Longtime historian Eliza Stewart passes away at 89
For years Bishop was the face of historical research inside the county, as she was tireless in her efforts to document the area’s deep roots.
“All of Houston County is saddened by the death of Miss Eliza Bishop,” Houston County Judge Lonnie Hunt said. “We lost a true Texas treasure. In the past 89 years no other person has done more than Eliza Bishop to preserve and promote the history of her native Houston County.”
Of the 261 official Texas historical markers inside the county, Hunt said Bishop was responsible for most. She also authored several books, including “The History of Houston County, Texas.”
Some of the first American settlers came to Houston County around present day Augusta in 1821. Shirley Cutler, of Augusta, who has worked and researched to get historical markers for the Augusta Cemetery and the Augusta Union Church, worked closely with Bishop over the years to document the community’s early history.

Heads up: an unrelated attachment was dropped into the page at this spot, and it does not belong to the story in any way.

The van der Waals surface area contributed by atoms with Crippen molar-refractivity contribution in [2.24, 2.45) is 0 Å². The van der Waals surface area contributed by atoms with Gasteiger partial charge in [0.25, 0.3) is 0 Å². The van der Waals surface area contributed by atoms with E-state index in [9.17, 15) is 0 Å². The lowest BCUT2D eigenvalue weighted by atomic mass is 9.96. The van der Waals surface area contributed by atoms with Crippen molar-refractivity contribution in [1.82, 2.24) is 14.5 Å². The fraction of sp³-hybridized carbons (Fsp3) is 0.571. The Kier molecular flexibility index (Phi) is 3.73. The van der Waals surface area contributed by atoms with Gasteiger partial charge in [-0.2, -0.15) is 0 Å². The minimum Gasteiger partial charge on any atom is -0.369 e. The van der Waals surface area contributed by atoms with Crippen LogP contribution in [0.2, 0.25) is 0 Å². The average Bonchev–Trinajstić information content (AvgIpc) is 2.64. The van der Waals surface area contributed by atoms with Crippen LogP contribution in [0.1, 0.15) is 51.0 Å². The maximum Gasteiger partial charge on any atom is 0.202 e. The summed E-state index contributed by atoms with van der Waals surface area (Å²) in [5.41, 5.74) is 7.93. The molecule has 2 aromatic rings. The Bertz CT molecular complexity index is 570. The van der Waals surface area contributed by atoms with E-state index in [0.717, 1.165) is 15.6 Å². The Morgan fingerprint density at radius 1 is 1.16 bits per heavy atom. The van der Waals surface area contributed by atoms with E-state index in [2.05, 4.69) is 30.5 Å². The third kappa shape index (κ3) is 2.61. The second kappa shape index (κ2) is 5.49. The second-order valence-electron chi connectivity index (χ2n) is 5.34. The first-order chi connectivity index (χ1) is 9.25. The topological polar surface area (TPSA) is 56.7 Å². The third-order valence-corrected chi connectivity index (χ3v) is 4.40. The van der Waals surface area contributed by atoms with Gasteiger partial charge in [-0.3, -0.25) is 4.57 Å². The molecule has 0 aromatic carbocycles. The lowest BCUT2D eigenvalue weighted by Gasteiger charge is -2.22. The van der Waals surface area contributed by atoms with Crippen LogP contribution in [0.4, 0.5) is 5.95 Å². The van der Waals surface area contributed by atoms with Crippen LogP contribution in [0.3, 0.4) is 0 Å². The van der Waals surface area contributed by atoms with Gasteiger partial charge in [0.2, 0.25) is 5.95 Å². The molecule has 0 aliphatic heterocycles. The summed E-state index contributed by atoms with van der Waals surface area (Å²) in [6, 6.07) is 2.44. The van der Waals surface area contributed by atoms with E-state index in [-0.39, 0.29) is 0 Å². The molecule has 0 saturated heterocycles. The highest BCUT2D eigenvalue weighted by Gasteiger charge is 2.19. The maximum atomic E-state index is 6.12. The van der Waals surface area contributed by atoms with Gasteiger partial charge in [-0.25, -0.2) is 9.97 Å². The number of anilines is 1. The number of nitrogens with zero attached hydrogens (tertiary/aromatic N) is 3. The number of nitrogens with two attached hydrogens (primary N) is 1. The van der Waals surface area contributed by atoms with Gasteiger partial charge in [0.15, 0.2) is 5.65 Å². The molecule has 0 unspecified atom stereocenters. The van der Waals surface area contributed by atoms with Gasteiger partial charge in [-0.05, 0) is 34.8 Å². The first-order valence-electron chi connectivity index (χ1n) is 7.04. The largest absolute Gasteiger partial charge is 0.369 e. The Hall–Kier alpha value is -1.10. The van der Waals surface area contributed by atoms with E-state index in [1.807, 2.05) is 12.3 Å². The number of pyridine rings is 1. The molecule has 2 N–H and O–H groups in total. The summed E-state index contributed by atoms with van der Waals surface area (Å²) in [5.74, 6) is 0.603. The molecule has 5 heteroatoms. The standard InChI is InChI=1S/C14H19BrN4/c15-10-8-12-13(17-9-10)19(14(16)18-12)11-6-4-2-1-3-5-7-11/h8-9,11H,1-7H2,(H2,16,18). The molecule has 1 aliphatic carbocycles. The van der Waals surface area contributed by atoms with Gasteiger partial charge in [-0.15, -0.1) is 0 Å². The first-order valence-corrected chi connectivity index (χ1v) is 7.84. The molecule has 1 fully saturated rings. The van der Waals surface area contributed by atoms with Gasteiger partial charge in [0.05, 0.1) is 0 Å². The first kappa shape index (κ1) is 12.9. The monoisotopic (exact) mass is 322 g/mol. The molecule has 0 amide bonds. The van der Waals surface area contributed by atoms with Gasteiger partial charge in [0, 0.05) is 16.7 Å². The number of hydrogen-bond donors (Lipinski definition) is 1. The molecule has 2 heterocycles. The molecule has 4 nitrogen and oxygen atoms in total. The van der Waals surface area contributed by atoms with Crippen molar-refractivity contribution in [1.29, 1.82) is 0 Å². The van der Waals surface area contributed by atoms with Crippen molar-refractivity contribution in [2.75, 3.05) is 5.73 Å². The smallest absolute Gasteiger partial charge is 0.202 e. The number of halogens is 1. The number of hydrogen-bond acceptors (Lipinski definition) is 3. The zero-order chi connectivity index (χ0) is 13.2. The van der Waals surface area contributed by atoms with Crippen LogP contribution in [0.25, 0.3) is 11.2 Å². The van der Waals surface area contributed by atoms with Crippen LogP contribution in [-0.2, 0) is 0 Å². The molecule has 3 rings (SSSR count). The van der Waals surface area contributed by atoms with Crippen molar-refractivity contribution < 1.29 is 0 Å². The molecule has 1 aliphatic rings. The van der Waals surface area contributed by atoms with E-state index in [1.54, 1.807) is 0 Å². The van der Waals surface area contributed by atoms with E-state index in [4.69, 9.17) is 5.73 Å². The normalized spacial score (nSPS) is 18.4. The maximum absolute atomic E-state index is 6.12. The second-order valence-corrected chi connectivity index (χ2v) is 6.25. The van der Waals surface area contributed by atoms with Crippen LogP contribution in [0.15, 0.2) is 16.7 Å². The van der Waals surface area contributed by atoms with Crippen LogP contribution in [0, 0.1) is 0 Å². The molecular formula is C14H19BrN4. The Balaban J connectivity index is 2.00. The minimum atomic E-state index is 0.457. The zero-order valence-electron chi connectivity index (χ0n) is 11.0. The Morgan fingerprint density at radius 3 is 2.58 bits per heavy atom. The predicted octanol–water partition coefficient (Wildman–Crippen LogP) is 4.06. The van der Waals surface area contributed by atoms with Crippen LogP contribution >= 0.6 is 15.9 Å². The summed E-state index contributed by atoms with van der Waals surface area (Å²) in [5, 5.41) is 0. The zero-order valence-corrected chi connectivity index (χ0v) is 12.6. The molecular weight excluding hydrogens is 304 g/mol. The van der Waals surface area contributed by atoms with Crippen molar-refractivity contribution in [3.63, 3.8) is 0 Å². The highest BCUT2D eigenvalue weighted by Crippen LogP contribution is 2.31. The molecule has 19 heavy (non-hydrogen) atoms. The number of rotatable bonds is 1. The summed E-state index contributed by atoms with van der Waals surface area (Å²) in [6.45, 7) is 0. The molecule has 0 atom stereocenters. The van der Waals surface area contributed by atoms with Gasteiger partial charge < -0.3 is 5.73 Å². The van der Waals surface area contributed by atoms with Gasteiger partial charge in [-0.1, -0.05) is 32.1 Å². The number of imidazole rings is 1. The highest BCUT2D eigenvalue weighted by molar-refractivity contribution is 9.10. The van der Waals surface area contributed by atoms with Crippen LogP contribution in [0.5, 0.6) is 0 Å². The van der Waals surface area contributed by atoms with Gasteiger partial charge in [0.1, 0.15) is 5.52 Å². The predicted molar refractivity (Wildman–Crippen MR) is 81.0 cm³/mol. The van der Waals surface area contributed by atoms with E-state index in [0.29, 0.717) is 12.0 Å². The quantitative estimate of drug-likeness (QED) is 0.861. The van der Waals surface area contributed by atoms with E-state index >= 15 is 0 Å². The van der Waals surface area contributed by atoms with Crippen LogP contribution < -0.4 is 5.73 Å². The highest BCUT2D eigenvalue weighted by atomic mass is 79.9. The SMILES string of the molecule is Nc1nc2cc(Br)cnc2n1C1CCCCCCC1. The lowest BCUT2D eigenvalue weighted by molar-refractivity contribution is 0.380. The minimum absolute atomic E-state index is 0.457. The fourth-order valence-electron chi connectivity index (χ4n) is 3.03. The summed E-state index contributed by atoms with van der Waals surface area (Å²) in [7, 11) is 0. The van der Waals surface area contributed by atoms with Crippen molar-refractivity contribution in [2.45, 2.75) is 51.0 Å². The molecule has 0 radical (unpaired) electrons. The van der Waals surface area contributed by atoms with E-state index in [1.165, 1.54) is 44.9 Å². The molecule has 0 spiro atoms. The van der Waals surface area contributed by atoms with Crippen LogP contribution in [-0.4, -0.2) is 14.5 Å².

“She was a real valuable source of information,” Cutler said of Bishop. “She did more for the historical part of the county than anybody — she just lived history.”
Through her work, Bishop hoped to preserve the county’s history of others.
“She was proud of her county and she wanted the people to uphold its history,” Cutler said. “She would help people in any way she could. She helped us get our (Family) Land Heritage (registry).”
Along with her work on the county’s historical commission, Bishop also worked for the Houston Post; served as president of the Texas Press Women and was organizing president and charter member of the David Crockett Chapter of the Daughters of the Republic of Texas. She also served as a news commentator for a time at Palestine’s KNET radio station.
“Hers was a life devoted to others,” Hunt noted. “Through her many contributions and accomplishments, she herself became a great historical figure in her own time.”
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